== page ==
Theatre of Blood (1973) dir. Douglas Hickox


Vincent Price was a fantastic actor. I think.

I include the qualifier because it’s very difficult for me to judge Vincent Price objectively. As I’m sure is the case for many horror fans, Price is to me such a comforting, avuncular figure that he practically feels like family. Even before I was old enough to actually see fright flicks for myself, Vincent Price was there as an ambassador of the macabre: as the villain in The Great Mouse Detective, as the guest host on my favorite episode of The Muppet Show (where his cover of “You’ve Got a Friend” is still one of the coolest fucking things I’ve ever seen), and as the host of the cheapo horror comp VHS my mom bought me, which served as a cornerstone of my nascent film education. With his soothing voice and charming smile, he was like a Walt Disney who would casually joke about poisoning his mother in law. I was probably one of the few eight-year-olds in 1993 who cried when Vincent Price died.

But Price was a fantastic actor. Even when the material was beneath him – which it frequently was, given his anything-for-a-buck work ethic – he threw himself into it and gave a capital-P performance. What Price understood like few others is that people go to movies for two reasons: to be scared, and to have a good time – and, more often than not, to get both at the same time. To that end, every single Vincent Price performance works on two levels. On the one hand, you have the camp, the scenery-chewing, the wry smirk to let you know that he knows how ridiculous this all is. On the other, you have the gravitas: the menace, the madness, the tortured pining at his dead wife’s portrait (for whatever reason, Vincent did a lot of that over the course of his career). Depending on the film, this ratio would often skew one way or the other, but both sides were always there.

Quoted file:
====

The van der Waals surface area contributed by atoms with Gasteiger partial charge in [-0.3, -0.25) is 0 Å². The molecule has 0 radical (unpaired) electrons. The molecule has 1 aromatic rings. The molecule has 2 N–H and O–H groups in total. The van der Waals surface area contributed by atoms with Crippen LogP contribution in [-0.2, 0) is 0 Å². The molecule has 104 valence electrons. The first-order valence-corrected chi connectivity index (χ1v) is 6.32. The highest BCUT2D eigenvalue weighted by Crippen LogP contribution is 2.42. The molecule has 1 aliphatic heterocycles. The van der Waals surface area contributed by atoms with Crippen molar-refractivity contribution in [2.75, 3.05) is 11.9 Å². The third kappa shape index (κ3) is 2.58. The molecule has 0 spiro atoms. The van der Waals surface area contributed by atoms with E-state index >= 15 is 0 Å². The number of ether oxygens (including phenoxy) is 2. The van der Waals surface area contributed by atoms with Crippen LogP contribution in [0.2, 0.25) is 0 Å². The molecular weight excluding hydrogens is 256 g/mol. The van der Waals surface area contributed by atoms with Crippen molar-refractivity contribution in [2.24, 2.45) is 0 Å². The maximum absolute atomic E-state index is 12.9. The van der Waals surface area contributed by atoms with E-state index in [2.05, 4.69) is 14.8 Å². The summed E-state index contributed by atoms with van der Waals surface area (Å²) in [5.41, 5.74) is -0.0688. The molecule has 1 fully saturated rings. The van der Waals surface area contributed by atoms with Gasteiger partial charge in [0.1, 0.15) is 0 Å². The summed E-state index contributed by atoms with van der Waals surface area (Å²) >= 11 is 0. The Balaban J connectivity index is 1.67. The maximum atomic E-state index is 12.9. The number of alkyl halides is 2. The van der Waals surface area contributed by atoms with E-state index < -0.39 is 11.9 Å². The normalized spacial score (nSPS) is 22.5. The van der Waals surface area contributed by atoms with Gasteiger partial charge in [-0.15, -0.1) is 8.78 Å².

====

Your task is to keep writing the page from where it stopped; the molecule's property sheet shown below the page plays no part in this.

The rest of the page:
Theatre of Blood may be the all-time greatest showcase for both Vincent Prices. The plot is very nearly identical to Price’s previous hit, 1971’s The Abominable Dr. Phibes, substituting that film’s thought-dead, vengeance-minded scientist for a thought-dead, vengeance-minded actor, and theming its show-stopping revenge murders around the plays of William Shakespeare rather than the plagues of the Bible. But these changes, while slight, are ingenious: as a Shakespearean thespian, Price is allowed to run the full gamut of his skills. When Price’s unsubtly-named Edward Lionheart is on stage, he’s at his hammy best, playing the pompous stereotype well past the hilt. When he’s agonizing over his sorry fate to his legion of hobo henchmen (as well as his daughter, the always welcome Diana Rigg), he’s genuinely affecting, a madman convinced the world is against him. And when he carries out his fiendish deeds, the two sides come together: he gets to be funny and terrifying at the same time, while also reciting Shakespeare’s greatest hits!

Even putting Price aside, the movie is a gem in its own right. Where Phibes plays its premise for visually dazzling art deco surrealism, Theatre is gory, nasty, and hilariously mean-spirited. The murders range from the relatively straightforward (Price dons fencing garb and acts out the swordfight from Romeo and Juliet – in a ridiculous Swedish accent, no less), some are more abstract (Merchant of Venice’s “pound of flesh” is here taken literally), and some must be seen to be believed (I won’t spoil the Titus Andronicus murder, but it involves a staged cooking show and several poodles). And the cast of victims is a veritable murderer’s row (har) of British character actors, including Ian Hendry, Robert Morley, Dennis Price (no relation), and more, all camping it up as a consortium of hilariously awful theater critics, and most dying messily.

In the end, Theatre of Blood is a near-perfect to Vincent Price the actor: funny and scary, sympathetic and insane – and to hell with the critics who would belittle his accomplishments.

Theatre of Blood
dir. Douglas Hickox
104 min.

Screens Friday, 11/25, 9:30 PM @ Brattle Theatre
Part of the ongoing series: The Bard Unbound: Shakespeare on Screen

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